Robert Frost's Mending Wall

443 Words2 Pages
Throughout time humans have constructed several different forms of walls. The Great Wall of China is the longest wall known to man. The wall was initially constructed to keep northern invaders out of china. Similar to the Great Wall of China all walls, barriers and enclosures, generally serve the same purpose, to protect and keep the unwanted out. In “Mending Wall” by Robert Frost, the wall he constantly refers to is a symbolic representation of emotional barriers that humans put up, even though they inherently want to be emotionally accessible. Emotional walls just like physical walls obstruct people from getting in and getting too close. Despite this, with time all walls will deteriorate and need to be rebuilt before intruders can get through. It’s often hard to…show more content…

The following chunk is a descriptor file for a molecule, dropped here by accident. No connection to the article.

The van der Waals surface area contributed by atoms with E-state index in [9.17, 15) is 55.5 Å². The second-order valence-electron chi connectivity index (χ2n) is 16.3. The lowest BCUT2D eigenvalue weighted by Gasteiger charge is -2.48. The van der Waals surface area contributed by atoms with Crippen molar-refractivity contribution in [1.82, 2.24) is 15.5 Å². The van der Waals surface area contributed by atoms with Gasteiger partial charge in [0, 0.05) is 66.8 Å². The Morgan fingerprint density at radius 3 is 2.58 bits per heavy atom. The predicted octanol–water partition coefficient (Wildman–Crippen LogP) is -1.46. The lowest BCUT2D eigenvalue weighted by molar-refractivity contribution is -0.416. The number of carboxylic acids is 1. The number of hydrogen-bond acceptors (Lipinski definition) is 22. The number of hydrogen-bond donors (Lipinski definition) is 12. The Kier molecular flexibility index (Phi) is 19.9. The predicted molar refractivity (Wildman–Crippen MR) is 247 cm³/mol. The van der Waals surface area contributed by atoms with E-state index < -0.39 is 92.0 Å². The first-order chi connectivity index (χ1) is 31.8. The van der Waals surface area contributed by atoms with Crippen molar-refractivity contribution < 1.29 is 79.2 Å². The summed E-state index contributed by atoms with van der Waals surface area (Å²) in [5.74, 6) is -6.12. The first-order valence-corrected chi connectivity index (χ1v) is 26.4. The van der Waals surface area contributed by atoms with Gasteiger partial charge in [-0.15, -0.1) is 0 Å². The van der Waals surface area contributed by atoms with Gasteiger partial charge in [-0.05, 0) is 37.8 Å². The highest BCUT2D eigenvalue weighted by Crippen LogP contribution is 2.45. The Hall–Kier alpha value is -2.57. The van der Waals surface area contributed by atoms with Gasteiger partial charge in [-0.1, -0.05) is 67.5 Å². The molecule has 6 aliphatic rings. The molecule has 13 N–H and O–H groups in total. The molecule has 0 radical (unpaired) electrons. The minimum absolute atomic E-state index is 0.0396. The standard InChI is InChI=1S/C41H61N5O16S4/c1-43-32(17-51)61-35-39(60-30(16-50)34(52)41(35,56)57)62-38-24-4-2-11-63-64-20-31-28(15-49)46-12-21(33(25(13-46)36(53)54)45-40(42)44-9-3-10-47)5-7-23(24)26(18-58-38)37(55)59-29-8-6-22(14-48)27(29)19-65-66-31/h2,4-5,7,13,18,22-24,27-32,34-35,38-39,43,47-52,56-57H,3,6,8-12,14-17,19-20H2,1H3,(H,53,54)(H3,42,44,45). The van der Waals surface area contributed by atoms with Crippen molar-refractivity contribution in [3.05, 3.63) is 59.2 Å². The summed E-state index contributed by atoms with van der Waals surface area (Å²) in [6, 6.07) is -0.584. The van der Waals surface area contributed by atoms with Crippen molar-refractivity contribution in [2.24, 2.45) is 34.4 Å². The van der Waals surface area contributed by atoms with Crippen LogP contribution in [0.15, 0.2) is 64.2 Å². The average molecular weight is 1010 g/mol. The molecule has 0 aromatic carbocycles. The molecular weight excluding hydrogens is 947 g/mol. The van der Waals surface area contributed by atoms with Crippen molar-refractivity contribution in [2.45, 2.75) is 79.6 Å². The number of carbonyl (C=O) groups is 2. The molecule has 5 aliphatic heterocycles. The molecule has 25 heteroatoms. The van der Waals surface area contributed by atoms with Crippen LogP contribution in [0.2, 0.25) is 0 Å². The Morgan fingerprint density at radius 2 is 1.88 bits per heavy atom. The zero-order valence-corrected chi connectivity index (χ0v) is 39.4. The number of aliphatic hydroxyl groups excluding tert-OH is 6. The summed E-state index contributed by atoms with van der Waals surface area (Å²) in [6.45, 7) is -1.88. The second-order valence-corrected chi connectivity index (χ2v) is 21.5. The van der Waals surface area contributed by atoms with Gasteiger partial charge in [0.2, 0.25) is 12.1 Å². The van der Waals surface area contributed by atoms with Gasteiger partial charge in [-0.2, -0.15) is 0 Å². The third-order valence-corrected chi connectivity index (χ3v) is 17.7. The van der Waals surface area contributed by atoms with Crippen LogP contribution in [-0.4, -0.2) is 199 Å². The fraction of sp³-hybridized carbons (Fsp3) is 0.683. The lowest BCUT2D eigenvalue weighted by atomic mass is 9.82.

The narrator yearns, like all other humans for openness and emotional freedom and this is why he is questioning his neighbor about their unnecessary fence. Not all people are willing to open up of fear, “Good fences make good neighbors.” This is the neighbor’s only reply whenever the narrator inquires about the purpose of the fence. This is because he himself is not fully aware and is more comfortable regurgitating his father’s words “He will not go behind his father’s saying”. “Mending Wall” introduces the readers’ two very different people. The narrator is aware of his instinctual desire for openness, while the other neighbor is comforted by walls and will never forget his father’s words of wisdom. Despite this, both neighbors are similar in how they both continue to rebuild their fence, stone, by stone concealing their humanity once again and going back to their divided lives. Perhaps even though emotional freedom is inherent, humans are just too stubborn and afraid to live a life free of
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